I also tried carousell once to see what it was all about and it is truly very easy to use and I managed to sell a few items but only the well discounted ones. It has a strong appeal for bargain hunters and perhaps to just get rid of stuff.

The beauty of raising without revenue based on usage is that no one really knows the ultimate potential. The true test will be when revenue tap is switched on. What will be the gmv sold? How many will pay for whatever premium service created?  How will epayment fees, delivery, escrow fees eat into the model. Will it be a lucrative business generating >10m profit annually to justify this valuation? My gut is this situation is not like Facebook or google. If fees are across the board or just certain categories but everyone pays, cheaper competitors will enter and users may move. If fees are only charged on freemium model, then will it be large enough to justify these numbers? Left to me, I would pick the latter first. Entrench more and evolve more sticky features and then do the former. Perhaps that's why so much money was raised. To have a war chest to slowly experiment. Carousell spent lost only 1m in 2014. Even if losses are at 3m this year, they have a 10 year runway!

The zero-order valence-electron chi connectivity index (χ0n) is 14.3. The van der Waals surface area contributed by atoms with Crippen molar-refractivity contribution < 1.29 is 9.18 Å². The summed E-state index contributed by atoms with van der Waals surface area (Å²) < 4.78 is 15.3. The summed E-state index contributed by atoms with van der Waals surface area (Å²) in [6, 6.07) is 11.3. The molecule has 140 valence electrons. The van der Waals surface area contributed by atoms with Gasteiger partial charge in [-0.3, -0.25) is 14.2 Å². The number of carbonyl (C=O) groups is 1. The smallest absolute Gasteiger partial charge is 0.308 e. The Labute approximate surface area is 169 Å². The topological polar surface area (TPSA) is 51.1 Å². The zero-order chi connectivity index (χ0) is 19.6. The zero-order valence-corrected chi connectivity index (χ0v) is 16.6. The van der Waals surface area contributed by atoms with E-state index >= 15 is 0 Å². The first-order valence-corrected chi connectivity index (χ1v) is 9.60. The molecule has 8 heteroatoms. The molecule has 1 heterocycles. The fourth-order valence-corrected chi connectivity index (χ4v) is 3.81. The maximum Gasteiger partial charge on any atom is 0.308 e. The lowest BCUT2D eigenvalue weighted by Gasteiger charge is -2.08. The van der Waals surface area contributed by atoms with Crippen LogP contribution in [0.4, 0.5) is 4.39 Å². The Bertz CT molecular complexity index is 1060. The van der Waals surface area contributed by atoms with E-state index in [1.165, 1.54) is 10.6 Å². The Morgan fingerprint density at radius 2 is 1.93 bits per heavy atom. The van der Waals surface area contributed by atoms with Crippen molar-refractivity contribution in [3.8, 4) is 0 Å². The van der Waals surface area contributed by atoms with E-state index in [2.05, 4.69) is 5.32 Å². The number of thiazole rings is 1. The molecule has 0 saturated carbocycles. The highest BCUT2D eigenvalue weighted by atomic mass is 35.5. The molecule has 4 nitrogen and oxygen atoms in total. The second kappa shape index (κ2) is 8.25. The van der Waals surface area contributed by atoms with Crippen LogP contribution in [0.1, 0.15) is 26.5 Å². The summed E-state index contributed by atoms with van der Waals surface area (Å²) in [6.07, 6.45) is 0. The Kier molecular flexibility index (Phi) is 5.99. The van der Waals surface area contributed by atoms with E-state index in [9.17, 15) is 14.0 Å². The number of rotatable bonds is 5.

Good news is all the shareholders seem to think numbers can grow even more. No one is exiting at all at least based on filings so far. Perhaps revenues and profits are the wrong target, perhaps with huge traffic across the region, a buy out by Rakuten or another corporate giant is also possible. We shall see. But in mean time, things are really heating up in our startup space!

Wednesday, July 27, 2016

Listing as a form of Series A or B - Migme

21aug 2016 Edit : Steven reached out and corrected me on some items. Here are amendments. First mgmt owns a fair bit more due to 53m restricted shares and about 20m option pool. About 73m shares in total which majority will be mgmt. so about 25-30% owned by mgmt. Second, migme has announced they will be raising 6.5m to 10m more very soon. At current burn, it will last 6 month to 9 months more. Their game strategy must really take off and reduce cash burn from current 5m per quarter. It looks like a key period coming up for the team!